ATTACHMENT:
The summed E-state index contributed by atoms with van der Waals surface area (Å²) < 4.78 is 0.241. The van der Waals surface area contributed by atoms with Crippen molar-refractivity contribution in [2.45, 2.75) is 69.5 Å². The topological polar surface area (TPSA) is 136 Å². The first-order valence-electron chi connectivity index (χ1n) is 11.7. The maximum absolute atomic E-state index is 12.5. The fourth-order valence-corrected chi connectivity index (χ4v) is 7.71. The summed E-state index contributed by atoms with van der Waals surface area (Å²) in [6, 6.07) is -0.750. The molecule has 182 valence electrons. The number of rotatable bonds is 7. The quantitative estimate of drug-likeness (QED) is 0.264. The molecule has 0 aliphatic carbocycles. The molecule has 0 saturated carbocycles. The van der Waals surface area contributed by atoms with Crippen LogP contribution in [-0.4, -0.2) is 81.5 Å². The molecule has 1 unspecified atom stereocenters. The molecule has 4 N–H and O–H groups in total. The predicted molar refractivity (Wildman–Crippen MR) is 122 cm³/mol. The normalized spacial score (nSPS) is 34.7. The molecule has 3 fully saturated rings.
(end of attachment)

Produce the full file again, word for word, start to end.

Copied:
The summed E-state index contributed by atoms with van der Waals surface area (Å²) < 4.78 is 0.241. The van der Waals surface area contributed by atoms with Crippen molar-refractivity contribution in [2.45, 2.75) is 69.5 Å². The topological polar surface area (TPSA) is 136 Å². The first-order valence-electron chi connectivity index (χ1n) is 11.7. The maximum absolute atomic E-state index is 12.5. The fourth-order valence-corrected chi connectivity index (χ4v) is 7.71. The summed E-state index contributed by atoms with van der Waals surface area (Å²) in [6, 6.07) is -0.750. The molecule has 182 valence electrons. The number of rotatable bonds is 7. The quantitative estimate of drug-likeness (QED) is 0.264. The molecule has 0 aliphatic carbocycles. The molecule has 0 saturated carbocycles. The van der Waals surface area contributed by atoms with Crippen LogP contribution in [-0.4, -0.2) is 81.5 Å². The molecule has 1 unspecified atom stereocenters. The molecule has 4 N–H and O–H groups in total. The predicted molar refractivity (Wildman–Crippen MR) is 122 cm³/mol. The normalized spacial score (nSPS) is 34.7. The molecule has 3 fully saturated rings.